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Is How You're Saying it Being Heard? Considering Communication Styles

Cartoon of a mouth speaking to an eyeball

Have you ever tried to get your point across to someone that just didn’t get it? Like the more you communicated the more difficult they became, and their inability to understand left you flabbergasted, frustrated, and just done with this person?

 

It wasn’t until I was put into a leadership role that I had a big wakeup call: the people I was asked to lead came with a multitude of personalities which immediately challenged my “people skills.” I knew that I could not continue to write people off for not getting it, and my one-way communication needed work if I was going to be an effective leader.

 

I quickly came to realize that not everyone responds to the same type of communication. It was my responsibility to get the message across, regardless of it meaning I needed to change the way I communicate. So, I began to experiment with learning how to speak to each individual in a way they could hear me. 

 

Communication Styles by Personality Type

I began to recognize that:

  • Supporter personalities are often shy and need encouragement delivered calmly in a softer tone. These wonderful supporters live to be needed and acknowledged for the compassion and safety they bring to their team.

 

  • The enthusiastic Promoter personalities thrive on being seen, and personally chosen to ignite the “what’s next” for their team. They need communication that is fun, quick, and alive! 

 

  • Controllers (a club to which I belong) need to be heard and respected. Period. Telling us what we need to do—or anything that comes close to a demanding tone—becomes fighting words. Giving us choice is a good thing, but remedial, condescending communication will lose us entirely. We play to win!

 

  • Brilliant Analyzers often think without necessarily feeling. They function best with data, more data, and lots of data. We count on them to catch our mistakes—like reading and analyzing the fine print that keeps us from getting sued!

 

Recognizing Your Audience

One day, I had the challenge—and privilege—of facilitating a program for a group of academics (professors and doctors) from the University of Columbia, Missouri. During the opening ice-breaker activity, I began with the enthusiastic “Promoter” side of me. I communicated with exuberance, bouncing around and expressing my excitement to be with them.

 

Then…the bomb hit.

 

Halfway through the activity, I saw the loud rolling of eyes. If I had to guess what those looks meant, it would probably sound something like: “This is a remedial waste of my time and an insult to my intelligence. And, this person is a flake!”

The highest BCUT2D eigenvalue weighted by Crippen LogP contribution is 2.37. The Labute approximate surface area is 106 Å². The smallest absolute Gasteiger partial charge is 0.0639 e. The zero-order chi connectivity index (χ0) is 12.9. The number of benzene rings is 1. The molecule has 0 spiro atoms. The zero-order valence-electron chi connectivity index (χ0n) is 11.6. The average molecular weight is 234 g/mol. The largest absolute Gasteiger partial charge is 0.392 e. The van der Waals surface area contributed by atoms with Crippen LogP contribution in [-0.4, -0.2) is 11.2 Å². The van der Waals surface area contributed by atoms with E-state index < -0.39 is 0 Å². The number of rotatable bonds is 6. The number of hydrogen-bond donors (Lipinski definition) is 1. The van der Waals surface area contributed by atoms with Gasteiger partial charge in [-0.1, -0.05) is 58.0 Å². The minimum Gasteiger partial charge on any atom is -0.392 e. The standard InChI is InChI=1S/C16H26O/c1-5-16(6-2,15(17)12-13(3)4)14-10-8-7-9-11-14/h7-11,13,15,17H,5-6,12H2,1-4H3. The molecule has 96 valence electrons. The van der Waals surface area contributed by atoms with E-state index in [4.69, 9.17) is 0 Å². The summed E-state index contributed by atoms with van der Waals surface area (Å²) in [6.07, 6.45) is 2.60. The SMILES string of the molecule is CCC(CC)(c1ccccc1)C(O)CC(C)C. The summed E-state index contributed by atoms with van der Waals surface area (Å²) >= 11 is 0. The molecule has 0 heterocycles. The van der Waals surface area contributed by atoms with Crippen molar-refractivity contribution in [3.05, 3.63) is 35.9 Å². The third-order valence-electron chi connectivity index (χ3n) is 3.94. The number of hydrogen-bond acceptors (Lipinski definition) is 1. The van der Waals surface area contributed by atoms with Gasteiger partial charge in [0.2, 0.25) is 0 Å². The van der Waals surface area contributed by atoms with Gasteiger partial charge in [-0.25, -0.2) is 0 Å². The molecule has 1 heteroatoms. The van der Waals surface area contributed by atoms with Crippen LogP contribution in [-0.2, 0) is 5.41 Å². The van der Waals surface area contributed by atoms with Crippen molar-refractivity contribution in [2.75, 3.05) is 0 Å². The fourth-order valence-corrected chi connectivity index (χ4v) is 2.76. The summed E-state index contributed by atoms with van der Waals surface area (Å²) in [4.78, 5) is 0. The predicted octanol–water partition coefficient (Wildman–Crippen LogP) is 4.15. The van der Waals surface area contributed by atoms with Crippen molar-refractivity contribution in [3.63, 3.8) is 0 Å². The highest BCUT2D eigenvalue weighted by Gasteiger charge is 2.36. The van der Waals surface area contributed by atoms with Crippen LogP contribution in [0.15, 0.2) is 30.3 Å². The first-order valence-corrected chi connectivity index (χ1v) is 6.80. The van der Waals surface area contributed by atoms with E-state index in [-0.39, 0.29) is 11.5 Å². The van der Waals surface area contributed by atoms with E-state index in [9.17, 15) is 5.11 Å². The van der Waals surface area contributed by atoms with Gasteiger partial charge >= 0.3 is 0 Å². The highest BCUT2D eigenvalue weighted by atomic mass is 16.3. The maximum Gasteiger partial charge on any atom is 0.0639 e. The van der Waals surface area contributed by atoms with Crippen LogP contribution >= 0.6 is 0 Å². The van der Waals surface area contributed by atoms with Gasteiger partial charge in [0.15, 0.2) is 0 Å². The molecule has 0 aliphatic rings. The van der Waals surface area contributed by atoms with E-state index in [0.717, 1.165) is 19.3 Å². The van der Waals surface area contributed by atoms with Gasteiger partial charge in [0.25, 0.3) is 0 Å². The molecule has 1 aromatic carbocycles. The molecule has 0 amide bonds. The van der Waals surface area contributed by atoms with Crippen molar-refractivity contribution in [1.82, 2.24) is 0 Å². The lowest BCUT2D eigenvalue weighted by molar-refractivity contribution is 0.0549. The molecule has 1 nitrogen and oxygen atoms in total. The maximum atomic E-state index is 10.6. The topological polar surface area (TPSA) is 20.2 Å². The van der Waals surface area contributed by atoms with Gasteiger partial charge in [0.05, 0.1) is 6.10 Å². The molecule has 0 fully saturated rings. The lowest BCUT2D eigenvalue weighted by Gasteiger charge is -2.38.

It became obvious to me that my way of communicating was not working. I knew that if I wanted to salvage any remaining respect from this group, I needed to shift. Quickly.

 

I stopped the activity. Taking a captain-like stance—a calm expression on my face—I raised my hand and asked, “How many of you am I driving crazy? How many of you find my enthusiastic bouncing annoying? How many of you think I have no credibility, and shouldn’t be teaching leadership skills?” As you might expect, every hand went up without hesitation. I said simply, “Perfect,” and stood silently for a moment, watching their stumped expressions.

 

After the pregnant pause, I proceeded with a new line of questioning:

  • How many students had they chosen to educate who bounced with enthusiasm?

  • How many students had they impatiently disregarded because their wound-up excitement was just annoying?

  • How many times had they attempted to motivate a class, but lost their attention from one-way, data-dumping communication?

  • How many times had they passed over the perfect “Promoter” personality student who could have helped ignite the entire class?

  • How many times had they negatively judged a student for having a different learning or communication style than them?

  • How many times had they silently thought this wound-up, enthusiastic student was limited, and destined to fail?

 

As you can imagine, these academic “Analyzer” personalities now stood at attention while my questions hit them smack dab in the face. After that, the day proceeded brilliantly in bringing these folks to a new desire of accepting others.

 

The final thought I left them with was something they dearly longed to hear: “The good news is that you’re really smart.” Then I told them, “The bad news is, you are really smart but get stuck in your head.” The group chuckled, nodding their agreement, knowing this was not far from the truth. As they left the program that day, each person made a new commitment to put the textbook down and truly see and accept the people standing in front of them, differences and all. (I WON!)

 

Consider Your Style

Now it's your turn for those probing questions:

  • Do you use one-way communication with everyone?

  • Do you stop and identify what type of communication the person in front of you needs?

  • Are you open to revisiting and fine tuning your communication with the desire to reach everyone?

 

Choose someone to practice a new authentic and effective way to communicate with. Take time to study people to identify what their strongest style of leadership is, and choose what form of communication will best serve them.

 

What is your personal leadership style? Are you a Supporter, Promoter, Controller, or Analyzer? What communication works best with you?

 

**For more information about personality types mentioned, see a Personality Matrix.

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